By the last quarter of the nineteenth century, what had been buffalo range and Native American hunting ground in the Northern Great Plains had been turned into huge cattle ranches. The location of Theodore Roosevelt's celebrated ranch in North Dakota and the literary tradition he helped spark of rough riding cowboys are important legacies of this region. Students can search Theodore Roosevelt for images that provide evidence of this ranch and facilitate a discussion of the American symbol of the hardy frontiersman. Why would a president of Roosevelt's era want to identify himself with this image? How did Americans at this time identify a hero? To what extent is the symbol of the frontiersman based on reality and to what extent is it based on myth? To what extent is any given literary portrayal of frontier cowboys realistic or mythologized? Students may also want to see the Special Presentation of "Ranching" from the "North Dakota Historical Overview" or a list of American Memory resources for studying Theodore Roosevelt.


Rural America

Another related theme recurring in American literature involves the impact of the land and the isolation of rural life on the American character.

Students reading literature with this theme may better understand it by viewing images from this collection that bring home the harsh beauty and isolation of rural America. Students can contrast these images with those of modern rural America.

Classroom Historical Archive

What kinds of images and subjects does one include in a photographic historical archive? What does one leave out? In other words, what makes something historical? What does it mean to be "historical"? What is historical to you?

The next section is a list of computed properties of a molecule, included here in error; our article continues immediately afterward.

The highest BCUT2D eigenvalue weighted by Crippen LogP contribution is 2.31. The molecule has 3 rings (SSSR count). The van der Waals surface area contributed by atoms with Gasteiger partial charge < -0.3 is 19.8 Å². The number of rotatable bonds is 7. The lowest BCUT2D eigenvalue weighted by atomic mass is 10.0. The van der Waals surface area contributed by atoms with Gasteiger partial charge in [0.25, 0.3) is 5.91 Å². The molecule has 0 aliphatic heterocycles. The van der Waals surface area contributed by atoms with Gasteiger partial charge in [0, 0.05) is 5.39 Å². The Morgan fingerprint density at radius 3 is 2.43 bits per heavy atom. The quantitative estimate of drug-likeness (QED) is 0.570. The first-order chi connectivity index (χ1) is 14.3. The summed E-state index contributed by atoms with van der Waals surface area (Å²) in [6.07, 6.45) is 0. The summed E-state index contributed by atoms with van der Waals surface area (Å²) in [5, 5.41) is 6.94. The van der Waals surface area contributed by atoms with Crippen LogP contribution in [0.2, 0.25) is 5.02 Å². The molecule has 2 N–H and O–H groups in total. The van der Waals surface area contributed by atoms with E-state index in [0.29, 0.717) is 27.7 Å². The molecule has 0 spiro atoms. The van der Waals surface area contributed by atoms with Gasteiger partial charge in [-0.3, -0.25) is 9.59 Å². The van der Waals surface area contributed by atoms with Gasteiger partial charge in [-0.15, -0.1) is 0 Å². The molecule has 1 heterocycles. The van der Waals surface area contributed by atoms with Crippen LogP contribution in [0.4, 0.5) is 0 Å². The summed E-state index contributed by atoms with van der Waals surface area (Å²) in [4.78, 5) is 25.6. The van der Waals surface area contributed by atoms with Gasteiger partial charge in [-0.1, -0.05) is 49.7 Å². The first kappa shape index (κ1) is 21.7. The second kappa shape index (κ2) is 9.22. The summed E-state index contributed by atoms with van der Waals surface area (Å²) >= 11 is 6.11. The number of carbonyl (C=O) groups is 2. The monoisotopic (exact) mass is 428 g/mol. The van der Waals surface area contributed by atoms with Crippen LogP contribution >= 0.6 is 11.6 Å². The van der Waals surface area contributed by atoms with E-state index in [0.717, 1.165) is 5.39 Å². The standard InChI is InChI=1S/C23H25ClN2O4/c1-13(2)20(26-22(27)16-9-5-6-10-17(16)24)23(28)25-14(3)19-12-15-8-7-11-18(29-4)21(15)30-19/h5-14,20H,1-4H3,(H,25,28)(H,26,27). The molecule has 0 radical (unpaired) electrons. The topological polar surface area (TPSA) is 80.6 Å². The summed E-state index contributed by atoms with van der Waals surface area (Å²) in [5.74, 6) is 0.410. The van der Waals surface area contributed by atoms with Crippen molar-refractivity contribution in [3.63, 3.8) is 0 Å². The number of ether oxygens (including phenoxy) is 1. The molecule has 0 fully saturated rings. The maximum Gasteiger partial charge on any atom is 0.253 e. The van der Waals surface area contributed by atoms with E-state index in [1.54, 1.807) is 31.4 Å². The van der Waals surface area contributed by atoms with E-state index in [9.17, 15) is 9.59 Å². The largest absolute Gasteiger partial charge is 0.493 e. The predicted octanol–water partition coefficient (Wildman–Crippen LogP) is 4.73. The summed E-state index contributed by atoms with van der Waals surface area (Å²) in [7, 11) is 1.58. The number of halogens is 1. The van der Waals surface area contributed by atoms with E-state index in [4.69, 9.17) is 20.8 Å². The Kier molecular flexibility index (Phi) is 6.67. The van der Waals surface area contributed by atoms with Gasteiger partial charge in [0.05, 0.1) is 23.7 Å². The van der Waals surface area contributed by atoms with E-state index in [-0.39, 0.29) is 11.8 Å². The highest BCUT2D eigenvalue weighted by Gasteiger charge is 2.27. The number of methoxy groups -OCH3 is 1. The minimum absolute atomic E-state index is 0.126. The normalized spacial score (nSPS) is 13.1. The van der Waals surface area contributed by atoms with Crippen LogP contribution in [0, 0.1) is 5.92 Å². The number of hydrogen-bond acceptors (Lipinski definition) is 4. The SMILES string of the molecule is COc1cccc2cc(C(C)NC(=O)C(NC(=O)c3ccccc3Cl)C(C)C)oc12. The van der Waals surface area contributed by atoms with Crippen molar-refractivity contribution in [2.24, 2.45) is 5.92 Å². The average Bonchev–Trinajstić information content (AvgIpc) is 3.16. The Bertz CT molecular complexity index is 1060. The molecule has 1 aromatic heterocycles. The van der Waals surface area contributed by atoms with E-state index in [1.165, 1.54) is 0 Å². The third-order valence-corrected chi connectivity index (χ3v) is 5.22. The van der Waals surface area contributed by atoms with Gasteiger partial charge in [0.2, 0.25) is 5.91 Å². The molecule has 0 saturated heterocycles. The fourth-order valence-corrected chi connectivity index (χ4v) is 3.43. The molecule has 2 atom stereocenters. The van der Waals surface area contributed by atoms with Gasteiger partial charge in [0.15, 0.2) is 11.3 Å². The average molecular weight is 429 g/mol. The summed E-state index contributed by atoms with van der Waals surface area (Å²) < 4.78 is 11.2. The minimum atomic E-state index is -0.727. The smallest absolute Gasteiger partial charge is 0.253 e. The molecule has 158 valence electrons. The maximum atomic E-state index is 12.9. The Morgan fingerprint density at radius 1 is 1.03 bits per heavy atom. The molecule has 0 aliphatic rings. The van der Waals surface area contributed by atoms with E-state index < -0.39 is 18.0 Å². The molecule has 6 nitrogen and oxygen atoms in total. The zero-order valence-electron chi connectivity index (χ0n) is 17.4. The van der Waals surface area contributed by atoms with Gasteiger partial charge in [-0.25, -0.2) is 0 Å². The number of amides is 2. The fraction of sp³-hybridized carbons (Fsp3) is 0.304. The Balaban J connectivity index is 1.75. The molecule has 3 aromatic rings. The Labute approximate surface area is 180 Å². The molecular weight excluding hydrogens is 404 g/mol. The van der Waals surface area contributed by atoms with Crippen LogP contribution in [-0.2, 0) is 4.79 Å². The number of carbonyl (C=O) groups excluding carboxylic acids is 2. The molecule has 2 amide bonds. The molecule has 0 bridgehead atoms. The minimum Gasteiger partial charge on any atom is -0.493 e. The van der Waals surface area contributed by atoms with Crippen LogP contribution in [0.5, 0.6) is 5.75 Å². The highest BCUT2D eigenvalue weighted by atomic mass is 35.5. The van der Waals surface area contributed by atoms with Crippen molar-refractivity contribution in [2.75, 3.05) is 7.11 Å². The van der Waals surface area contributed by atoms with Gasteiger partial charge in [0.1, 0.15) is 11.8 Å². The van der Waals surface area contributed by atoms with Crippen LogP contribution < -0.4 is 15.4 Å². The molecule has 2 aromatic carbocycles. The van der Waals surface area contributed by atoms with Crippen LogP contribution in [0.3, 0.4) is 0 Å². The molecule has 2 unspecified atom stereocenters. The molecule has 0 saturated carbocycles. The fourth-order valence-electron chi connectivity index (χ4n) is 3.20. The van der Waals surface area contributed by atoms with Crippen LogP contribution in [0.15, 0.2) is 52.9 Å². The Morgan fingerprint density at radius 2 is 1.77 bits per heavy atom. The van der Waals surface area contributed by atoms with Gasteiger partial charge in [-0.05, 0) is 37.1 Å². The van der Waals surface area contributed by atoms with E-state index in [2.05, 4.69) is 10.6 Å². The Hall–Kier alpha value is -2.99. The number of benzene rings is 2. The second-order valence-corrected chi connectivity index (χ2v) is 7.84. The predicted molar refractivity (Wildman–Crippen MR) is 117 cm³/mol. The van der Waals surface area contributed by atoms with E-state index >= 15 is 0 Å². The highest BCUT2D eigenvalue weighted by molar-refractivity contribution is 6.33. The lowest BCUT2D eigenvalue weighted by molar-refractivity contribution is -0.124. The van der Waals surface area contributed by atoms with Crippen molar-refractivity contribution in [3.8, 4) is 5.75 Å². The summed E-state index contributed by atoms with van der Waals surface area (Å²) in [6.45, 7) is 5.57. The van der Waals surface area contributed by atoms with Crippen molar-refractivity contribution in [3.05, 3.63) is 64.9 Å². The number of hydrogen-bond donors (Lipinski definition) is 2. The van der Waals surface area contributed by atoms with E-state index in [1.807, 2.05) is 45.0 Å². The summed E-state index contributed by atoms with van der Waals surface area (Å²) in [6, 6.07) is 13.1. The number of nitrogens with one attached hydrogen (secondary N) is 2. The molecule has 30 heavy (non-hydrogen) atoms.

Students can better explore these questions by creating their own historical photographic archive documenting the time and place in which they live. Or, they can attempt to capture the "historical" through writing. A collection of short vignettes would allow them to create a multi-faceted historical record, much like a photographic archive.


Before the days of radio, television, and film, periodicals like the Saturday Evening Post held important informative and entertaining value. Students can search newspaper to find out if there were newspapers in frontier towns and, if so, what they were like.

Ask them to consider what kind of a role newspapers were likely to have played in frontier communities, given what they know about life on the frontier. What would they expect to find in a frontier newspaper? Then, as a class or in groups, students can work together to make a frontier newspaper based on the collection's images.

Creative Writing

The collection provides a multitude of images that can facilitate imaginative creative writing projects. Students can write a journal entry, taking on the persona of someone pictured in one or more photographs. Or, they can write a short story, examining a scene and imagining what occurred before and after the moment recorded. Though basing their projects in one photograph, students should inform their writing with relevant research of the collection.